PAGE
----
Design, Chance, or Necessity?
by Dave DeSonier
When identifying the cause of things in everyday life—an object, an event, a signal from space—there are only three possibilities: 1) Necessity, 2) Chance, or 3) Design.
EVERYTHING is caused by necessity, by chance, or by design.
To say that something is caused “by necessity” requires that “it can happen in one and only one way.” In other words, only one possible outcome exists, and it must always occur.
The following are all examples of “necessity:”
- “Heads” come up while flipping a two-headed coin.
- 2 + 2 = 4.
- Water freezes at 32 degrees Fahrenheit.
- Massive bodies exert a gravitational force according to a specific formula.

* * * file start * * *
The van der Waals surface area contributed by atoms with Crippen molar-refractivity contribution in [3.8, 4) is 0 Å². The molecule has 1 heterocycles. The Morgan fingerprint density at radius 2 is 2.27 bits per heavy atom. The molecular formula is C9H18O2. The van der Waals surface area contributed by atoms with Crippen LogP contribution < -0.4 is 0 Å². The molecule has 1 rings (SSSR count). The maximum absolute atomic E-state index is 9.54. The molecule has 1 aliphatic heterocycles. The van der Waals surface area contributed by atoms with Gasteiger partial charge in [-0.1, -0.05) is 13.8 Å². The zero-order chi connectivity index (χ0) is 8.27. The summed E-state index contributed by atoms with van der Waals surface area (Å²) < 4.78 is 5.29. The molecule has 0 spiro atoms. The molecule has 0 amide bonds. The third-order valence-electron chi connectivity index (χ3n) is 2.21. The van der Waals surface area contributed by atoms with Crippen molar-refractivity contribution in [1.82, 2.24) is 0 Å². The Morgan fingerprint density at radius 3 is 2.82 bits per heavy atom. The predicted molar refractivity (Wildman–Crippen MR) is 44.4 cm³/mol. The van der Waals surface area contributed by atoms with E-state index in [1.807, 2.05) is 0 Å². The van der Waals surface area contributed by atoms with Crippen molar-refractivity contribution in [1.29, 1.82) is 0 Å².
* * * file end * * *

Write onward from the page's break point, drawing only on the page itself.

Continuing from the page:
In our universe, these events cannot have alternative outcomes. It is impossible for any other outcome to occur.
The opposite of necessity is contingency. Contingent outcomes do not have to occur, because multiple outcomes are possible. For example, while using a normal, six-sided die, rolling a “3” is contingent, since five other rolls are possible.
Contingent events are always the result of either chance or design.
For something to be caused “by chance” requires the event or outcome to be:
- Contingent: There must be more than one possible outcome.
- Plausible: There must be a reasonable probability of the outcome occurring “at random” or “by accident.” If the probability is exceedingly small, i.e. beyond plausibility, then “chance” is not an acceptable explanation.
In order to attribute something to design, the event or outcome must be…
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